Figure 1 Clinical aspect of the histoplasmosis lesion: granular ulcer with red and yellow dots in the hard-soft palate 

Figure 2 Histopathological aspects of histoplasmosis. A: microphotograph showing diffuse infiltrate of epithelioid macrophages containing H. capsulum (arrow). Presence of lymphoplasmacytic inflammatory infiltrate with polymorphonuclear neutrophils (Hematoxylin & eosin, X400). B: microphotograph showing small particles of H. capsulatum measuring between 1 and 2µm (arrow). (GMS, X200) 

Figure 3 Radiograph revealed micronodules and fibroatelectatic changes, which are nonspecific and may be residual, associated with smoking and COPD. There is no evidence of active pleuropulmonary lesions 

Figure 4 Clinical aspect of the lesion 30 days after starting treatment 


Histoplasmosis is a systemic fungal infection caused by inhalation of H.capsulatum spores, a dimorphic fungus held responsible for a variety of clinical manifestations. It can be found in hot and humid environments, with a predilection for areas with acid soils. After contagion of the airways, the microconidia are phagocytosed by macrophages and start to replicate intracellularly. Hematogenous spread occurs within two weeks after infection. In immunocompetent patients, the macrophages have a fungicidal role, phagocytizing H.capsulatum and controlling the disease.3

Histoplasmosis has been reported in all continents, particularly in temperate regions. It is an endemic disease in some areas such as Ohio, Mississippi River Valley, Central and South America and Africa.3 In Brazil, endemic regions include the states of Rio de Janeiro, Minas Gerais, Ceará and Rio Grande do Sul, in the Jacuí River Valley in particular.4

Most oral lesions occur in the disseminated form of the disease and may affect any area of the oral cavity.5 The manifestation will be a function of the number of spores inhaled, of the host’s immune system, and of the fungal strains involved. Nevertheless, the condition can also affect immunocompetent individuals, manifesting as an asymptomatic self-limited flu-like process. Several case reports describe the occurrence of severe extra-pulmonary lesions in children and in patients with underlying conditions.6 It can be latent for years.7 It is possible that the genetic differences between the strains can alter the pathogenesis and the clinical manifestations of histoplasmosis. This disease is rarely fatal, and is usually manifested as a self-limited lung infection. Children and elderly patients that have chronic diseases may develop the more severe form, leading to death in some cases, mainly due to the dissemination of the fungus.3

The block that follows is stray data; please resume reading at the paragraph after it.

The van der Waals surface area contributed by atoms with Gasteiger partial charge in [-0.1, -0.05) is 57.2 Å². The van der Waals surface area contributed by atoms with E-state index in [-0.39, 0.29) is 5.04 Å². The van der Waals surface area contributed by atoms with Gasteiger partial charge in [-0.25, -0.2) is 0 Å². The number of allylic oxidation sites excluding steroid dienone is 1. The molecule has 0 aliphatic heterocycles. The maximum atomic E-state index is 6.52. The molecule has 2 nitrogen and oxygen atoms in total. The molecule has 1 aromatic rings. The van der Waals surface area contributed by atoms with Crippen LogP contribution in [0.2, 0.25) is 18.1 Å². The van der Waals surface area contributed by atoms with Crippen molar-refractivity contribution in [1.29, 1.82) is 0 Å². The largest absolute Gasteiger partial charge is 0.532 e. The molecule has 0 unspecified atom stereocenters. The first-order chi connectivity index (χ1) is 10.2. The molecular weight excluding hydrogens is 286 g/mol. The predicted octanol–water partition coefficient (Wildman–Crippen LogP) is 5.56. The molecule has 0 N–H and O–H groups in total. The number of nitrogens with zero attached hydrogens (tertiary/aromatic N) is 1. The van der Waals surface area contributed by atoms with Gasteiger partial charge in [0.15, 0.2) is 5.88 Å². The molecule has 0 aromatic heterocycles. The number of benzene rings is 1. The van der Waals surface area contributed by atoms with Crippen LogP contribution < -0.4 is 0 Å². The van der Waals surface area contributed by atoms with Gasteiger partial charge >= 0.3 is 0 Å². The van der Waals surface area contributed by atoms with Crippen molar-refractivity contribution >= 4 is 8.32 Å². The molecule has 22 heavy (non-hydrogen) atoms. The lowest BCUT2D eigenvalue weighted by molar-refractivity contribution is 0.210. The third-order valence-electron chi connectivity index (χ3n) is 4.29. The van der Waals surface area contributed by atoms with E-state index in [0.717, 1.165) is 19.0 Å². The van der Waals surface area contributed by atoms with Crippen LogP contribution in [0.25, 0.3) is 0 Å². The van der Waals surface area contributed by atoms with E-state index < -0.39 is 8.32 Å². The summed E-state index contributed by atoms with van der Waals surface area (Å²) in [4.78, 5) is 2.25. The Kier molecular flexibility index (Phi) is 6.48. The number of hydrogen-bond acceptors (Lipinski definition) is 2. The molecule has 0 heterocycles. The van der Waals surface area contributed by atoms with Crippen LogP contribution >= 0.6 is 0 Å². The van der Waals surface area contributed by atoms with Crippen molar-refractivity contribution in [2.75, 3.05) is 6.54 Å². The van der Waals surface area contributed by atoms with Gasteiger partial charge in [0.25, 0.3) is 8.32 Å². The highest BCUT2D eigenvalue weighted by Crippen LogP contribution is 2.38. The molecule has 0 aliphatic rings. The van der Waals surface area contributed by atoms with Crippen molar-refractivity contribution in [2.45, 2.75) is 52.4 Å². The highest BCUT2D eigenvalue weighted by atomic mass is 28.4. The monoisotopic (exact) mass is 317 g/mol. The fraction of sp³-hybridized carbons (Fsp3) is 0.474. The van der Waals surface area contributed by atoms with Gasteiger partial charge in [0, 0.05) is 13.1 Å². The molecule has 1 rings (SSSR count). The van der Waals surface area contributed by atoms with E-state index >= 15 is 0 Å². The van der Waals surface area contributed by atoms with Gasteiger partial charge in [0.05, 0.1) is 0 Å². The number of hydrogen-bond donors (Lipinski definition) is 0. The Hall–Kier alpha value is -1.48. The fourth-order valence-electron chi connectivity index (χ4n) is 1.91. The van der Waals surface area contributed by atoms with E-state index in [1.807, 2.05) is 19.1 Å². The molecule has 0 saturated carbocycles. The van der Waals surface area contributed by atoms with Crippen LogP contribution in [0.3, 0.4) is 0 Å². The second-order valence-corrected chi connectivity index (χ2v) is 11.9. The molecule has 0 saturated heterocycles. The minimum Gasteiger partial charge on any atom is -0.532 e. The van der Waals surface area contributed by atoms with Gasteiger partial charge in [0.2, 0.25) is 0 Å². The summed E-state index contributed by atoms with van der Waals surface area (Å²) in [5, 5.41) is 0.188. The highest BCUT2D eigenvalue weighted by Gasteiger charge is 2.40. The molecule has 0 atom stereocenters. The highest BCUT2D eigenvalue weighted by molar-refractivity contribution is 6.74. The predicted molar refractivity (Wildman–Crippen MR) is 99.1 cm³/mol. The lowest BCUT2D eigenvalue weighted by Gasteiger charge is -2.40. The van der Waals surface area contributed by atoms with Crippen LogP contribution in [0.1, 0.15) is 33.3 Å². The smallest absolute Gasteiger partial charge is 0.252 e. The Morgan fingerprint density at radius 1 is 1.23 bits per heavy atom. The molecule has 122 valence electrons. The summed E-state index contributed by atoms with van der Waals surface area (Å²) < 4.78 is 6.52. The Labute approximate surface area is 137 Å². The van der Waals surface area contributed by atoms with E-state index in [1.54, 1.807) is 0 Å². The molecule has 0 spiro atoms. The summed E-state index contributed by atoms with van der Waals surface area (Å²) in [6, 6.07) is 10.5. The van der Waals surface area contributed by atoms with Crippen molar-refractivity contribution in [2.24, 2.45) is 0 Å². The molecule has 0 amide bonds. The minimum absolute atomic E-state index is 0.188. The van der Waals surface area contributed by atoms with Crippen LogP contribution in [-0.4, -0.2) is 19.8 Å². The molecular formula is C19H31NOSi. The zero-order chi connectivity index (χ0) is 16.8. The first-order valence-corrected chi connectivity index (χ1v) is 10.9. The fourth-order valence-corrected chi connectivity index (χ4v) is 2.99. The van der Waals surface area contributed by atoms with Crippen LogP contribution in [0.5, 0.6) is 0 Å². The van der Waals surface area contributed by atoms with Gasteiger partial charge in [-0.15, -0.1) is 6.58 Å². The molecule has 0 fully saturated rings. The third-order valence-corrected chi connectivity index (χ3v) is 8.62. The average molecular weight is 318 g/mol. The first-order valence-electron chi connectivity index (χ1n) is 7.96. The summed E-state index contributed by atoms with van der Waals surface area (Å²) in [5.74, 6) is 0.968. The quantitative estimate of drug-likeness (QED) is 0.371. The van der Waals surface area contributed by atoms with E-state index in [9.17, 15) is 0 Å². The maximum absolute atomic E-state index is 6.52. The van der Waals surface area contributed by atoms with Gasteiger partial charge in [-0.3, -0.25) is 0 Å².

Oral histoplasmosis lesions normally occur as granular ulcerations, multiple painful ulcers and verrucous growths, deep ulcers surrounded by infiltrative edges with erythematous or white areas with irregular surfaces, as hardened and irregular nodular lesions accompanied by local lymphadenopathy, mimicking other infectious diseases or malignant tumors.4 The sites commonly involved in the oral cavity are the tongue, the palate, the oral mucosa, the gingivae, and the pharynx. Differential diagnosis should include squamous cell carcinoma, hematologic malignancies, tuberculosis, other deep fungal infections, oral lesions observed with Crohn’s disease, necrotizing sialometaplasia of the palate, and chronic traumatic ulcers.5